away from where the dead,

mourned, enjoy the dirge of silence,

the gut-high sigh of the grey-haired kin,

the preacher’s measured speech,

the final strike of the gravedigger’s tool.

8

“Sequences of pain.”

It’s Turkey today,

after a madman overdrove his truck

in Nice.

“I speak in contained silence”,

since my tea cup, half full,

has tipped again, poor thing,

its heat on my lap.

These “sequences of pain”,

some as remote/private sighs,

others as raucous summer geese

out for a tan, the woes of winter gone.

If these are the pastimes of my youth,

lord, please, take my Twitter away,

depot me to the subzeros

of the heydays of drumlins; now, drum roll,

and I speak in confidence;

I wish it was a massive dream,

this grime that “makes a color darker”,

this drought upon the earth,

this swarm of locusts

clearing the last leaf of green;

I wish it was a dream. This plague,

the horror, God’s tongue

against my kind.

But I maintain my place, a good Christian lad,

as you’ve done in your time?

Recall the mass death of elms,

the horrid scar it left on earth’s bare scalp,

the plague, the great Black Death,

“sequences of pain”.

But knowledge is in vain

if hauled out the door,

and I compete not with your kind of pain,

contextualised, ranked

above a chokehold

in New York.

9

With the dead I gain perspective,

in Forest Hills, where a green pond

silences the spheres of breath,

the gun-cock clank

of the huntsman.

I gain perspective here, this fit of private sigh,

fading surnames etched on white slabs,

the silent black mulch

that props a blooming plant.

I gain perspective, in this reluctance to prance

outside, to play by the refereed rules

of foreign speech, the alien lust to engage

when a sigh will suffice.

10

A reluctance to prance outside,

this time in New York,

a summer show of warmth, a handshake

beyond the normal grip;

we loaned the West our tropical sun,

I guess a new phrase for climate change.

But now, roomed at last,

I indulge a sigh, a whitewashed wall,

a white couch, the sheet is white,

no space for two affairs,

I am not alone, I indulge a sigh;

now start with the bedside stand;

I do as I’m told, and see his face,

on a library pass,

next to a lone pill ceiled, an open note:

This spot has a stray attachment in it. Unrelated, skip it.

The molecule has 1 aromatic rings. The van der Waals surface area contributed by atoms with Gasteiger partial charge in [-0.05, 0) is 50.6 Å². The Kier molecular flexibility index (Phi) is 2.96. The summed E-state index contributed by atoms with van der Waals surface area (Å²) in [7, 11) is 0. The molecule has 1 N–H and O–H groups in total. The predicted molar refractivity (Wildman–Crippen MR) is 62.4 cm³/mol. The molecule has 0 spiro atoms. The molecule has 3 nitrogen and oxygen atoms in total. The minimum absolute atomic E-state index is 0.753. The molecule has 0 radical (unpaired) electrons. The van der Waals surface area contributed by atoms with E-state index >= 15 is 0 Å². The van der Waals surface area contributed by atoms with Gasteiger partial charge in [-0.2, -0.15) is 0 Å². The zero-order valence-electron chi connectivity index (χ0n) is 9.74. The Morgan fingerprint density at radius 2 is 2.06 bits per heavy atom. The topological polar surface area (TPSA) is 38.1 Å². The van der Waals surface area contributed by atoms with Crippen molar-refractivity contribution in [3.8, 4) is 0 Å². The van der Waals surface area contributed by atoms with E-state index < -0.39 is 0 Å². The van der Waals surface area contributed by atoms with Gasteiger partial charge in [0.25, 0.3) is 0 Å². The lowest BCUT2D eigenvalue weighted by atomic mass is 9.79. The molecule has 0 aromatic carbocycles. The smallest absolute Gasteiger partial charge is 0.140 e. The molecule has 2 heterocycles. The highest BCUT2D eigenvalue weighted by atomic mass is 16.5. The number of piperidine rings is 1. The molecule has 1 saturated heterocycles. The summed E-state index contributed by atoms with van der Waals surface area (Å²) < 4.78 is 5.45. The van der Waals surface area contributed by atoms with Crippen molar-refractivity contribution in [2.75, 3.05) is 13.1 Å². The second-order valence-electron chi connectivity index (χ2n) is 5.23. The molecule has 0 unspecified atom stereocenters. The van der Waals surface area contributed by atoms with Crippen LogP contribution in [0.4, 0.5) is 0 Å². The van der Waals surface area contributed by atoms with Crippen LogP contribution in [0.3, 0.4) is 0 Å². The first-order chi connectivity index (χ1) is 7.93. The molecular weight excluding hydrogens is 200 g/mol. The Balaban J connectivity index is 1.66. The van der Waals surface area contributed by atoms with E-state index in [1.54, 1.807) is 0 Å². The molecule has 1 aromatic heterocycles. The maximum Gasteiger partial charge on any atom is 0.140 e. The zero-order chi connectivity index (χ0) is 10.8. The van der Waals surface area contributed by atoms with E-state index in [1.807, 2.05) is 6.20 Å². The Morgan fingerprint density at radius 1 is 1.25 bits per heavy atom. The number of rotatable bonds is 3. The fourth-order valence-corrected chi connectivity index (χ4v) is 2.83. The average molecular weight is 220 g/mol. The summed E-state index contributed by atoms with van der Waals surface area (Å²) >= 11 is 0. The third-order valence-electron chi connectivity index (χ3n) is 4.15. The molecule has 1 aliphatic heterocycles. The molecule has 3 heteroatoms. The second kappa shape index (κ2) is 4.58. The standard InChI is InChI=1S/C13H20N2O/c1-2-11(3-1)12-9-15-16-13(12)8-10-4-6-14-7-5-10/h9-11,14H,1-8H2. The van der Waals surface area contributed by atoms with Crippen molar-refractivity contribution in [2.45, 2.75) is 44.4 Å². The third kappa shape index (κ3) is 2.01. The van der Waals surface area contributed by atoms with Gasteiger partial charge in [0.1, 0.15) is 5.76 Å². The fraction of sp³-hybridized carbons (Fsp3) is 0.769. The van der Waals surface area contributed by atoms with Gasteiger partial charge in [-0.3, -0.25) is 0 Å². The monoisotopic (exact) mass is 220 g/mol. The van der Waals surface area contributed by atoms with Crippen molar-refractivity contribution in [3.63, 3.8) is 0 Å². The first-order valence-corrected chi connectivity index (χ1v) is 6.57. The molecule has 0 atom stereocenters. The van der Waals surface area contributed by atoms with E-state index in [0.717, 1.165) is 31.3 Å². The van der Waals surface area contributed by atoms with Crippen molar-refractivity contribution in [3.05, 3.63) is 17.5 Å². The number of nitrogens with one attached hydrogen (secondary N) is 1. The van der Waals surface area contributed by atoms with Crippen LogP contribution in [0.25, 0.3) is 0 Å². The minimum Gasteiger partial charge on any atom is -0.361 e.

“Ralph Ellison is buried outside

where his pores ooze a daily sigh

into the Hudson River,

and those who know,

who’ve raised their ears

to hear the strike of timeless breath,

the song of kin-starved souls

dragged through dirt roads

to plough the world of feral trees,

stroke the mane of sex-starved beasts;

those who know,

whose ears are trained to hear

that strike of timeless sigh,

will themselves heave a note of despair,

and I too, holding out a note,

join my lungs to that clan of sighs;

my heave is a pinch of grist,

white as this room, as this wall, enough

for a new affair

with this strand of thought,

a piece of shield

against the news.

11

A brother at a coffeehouse

in Manhattan,

where coffees come with class,

but I am what I am,

tasselled in melanin, add to that

a taste of Chaucer,

and I’ve had Hill

and Hölderlin, chugged down

a thousand years of Anglo ale,

and elsewhere, in Oxford,

the spires retain the breath of ghosts,

the meadows release the muffled sighs

of silent cows; I know what I am:

an itch,

a sweet spot rubbed

with the fresh thumb

of remorse. “A loss to your clan,

you are”, a recurrent speech

on both sides of the sea,

and these New York trains, they judge

the nape of my neck,

a noose would suffice,

but I’ve been tossed a chance

to stay away from tea, tête-à-tête,

to rise and send a nod to him,

to hell with decorum;

my unease is a clue

that I know, as the slogan goes,

the worthlessness

of my life.

12

A fun fact du jour,

I know where they are, over there,

names etched on dead tree trunks.

And you, I know where you are,

the shades of old trees, no streak of angst,

no need to face a teacup storm,

“a high time to trudge on”,

your pricked soul quips, into a cluttered void.

A fun fact du jour,

a cabin of curiosities, your maroon, my sepia,

and the preacher’s peach is ripe

for the picking,

though I wonder what will spill

at harvest time,

the white in pink jars,

or the brown we got for free

in Mexico.

13

I am at the Whitney today,

and the kites of New York have come to feast,

nearby, I see them

as they truly are, yonder,

eyes of blood, tender tongues that put

proboscis to shame; yonder still,

Liberty holds out a hand, beleaguered,

“Come unto me, all ye that labour

and are heavy laden,

and I will give you rest.”

Kites feast on new prey,

the laboured and heavy ladened.

The newsman hovers somewhere,

rigging blatant algorithms,

the sautéed cry of the newcomer,

of the sea-whipped child growing old

as each beak, each tender tongue,

digs through its side.

Now “come unto me, all ye that labour

and are heavy laden,

and I will give you rest”.